Motor Scraper Sales and Economic Forecasts

What role do motor scraper sales play in economic forecasts? Economists look at dozens of variables and equations in forecasting the economy. Besides the obvious: Consumer Price Index (CPI), GDP, Interest Rates, New Housing Starts and Employment Indicators; heavy equipment sales and values are also used in these very complicated compilations.

In a nutshell, they are called Macroeconomic Indicators. Equipment types used in macroeconomic analysis are: Wheeled and Tracked Excavators, Wheel Loaders, Loader Backhoes, Integrated Tool Carriers, Rigid Frame and Articulated Trucks, Dozers, Motor Graders and Motor Scrapers.

Motor scrapers in particular are included in economic models because of what they are designed to do. Scrapers were designed for one purpose: to be a material moving machine. They literally scrape up material from one location, which is churned up and placed into its hopper to be moved and dumped at another location. Because of the ownership as well as operating costs, scrapers are typically used on larger projects and never seen on a single home lot. Instead, you find scrapers being used in housing developments, large commercial projects and highway or infrastructure projects.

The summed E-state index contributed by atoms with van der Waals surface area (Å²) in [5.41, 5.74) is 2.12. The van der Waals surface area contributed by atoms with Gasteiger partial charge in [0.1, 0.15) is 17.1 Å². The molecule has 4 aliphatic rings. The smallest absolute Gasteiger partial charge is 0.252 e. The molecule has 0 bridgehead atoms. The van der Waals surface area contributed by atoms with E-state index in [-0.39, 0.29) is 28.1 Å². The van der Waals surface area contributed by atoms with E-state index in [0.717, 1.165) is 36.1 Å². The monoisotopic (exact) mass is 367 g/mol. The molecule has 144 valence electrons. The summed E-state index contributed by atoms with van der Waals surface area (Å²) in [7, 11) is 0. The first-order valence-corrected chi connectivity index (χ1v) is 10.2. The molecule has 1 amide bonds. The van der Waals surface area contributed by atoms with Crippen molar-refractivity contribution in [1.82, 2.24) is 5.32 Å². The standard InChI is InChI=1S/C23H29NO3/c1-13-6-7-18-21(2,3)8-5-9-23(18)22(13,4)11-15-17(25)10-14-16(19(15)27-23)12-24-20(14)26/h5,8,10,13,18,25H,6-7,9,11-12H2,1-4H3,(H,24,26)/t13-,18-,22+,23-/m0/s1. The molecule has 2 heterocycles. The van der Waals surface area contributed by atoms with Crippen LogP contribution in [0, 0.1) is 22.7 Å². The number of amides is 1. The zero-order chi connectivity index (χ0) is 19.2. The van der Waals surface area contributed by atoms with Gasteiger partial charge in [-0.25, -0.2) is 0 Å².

Increased scraper sales usually means more large construction projects are underway. Lower scraper sales indicate construction companies do not have a backlog of large projects in the works.

When we looked internally, we found that our own data reinforces the economy has finally started limping out of the Great Recession, slowly yes, but little by little the U.S. economy is steadily increasing.

In 2014, scraper sales were not in eQuip Enterprises Top 20 Selling Categories. In fact, they barely made the Top 50, coming in at number 49. 2015 has definitely seen a positive shift. We’re seeing an increase in scraper inquiries from buyers this year and those increases have translated into an increase in sales volumes for scrapers. Scrapers are in the Top 20 Selling Categories, coming in at number 16 for the first six months of 2015.

Values have not begun increasing, and by no means has the scraper market recovered. However, it is showing signs of improving, which bodes well for our national economy as well as the construction industry as a whole.

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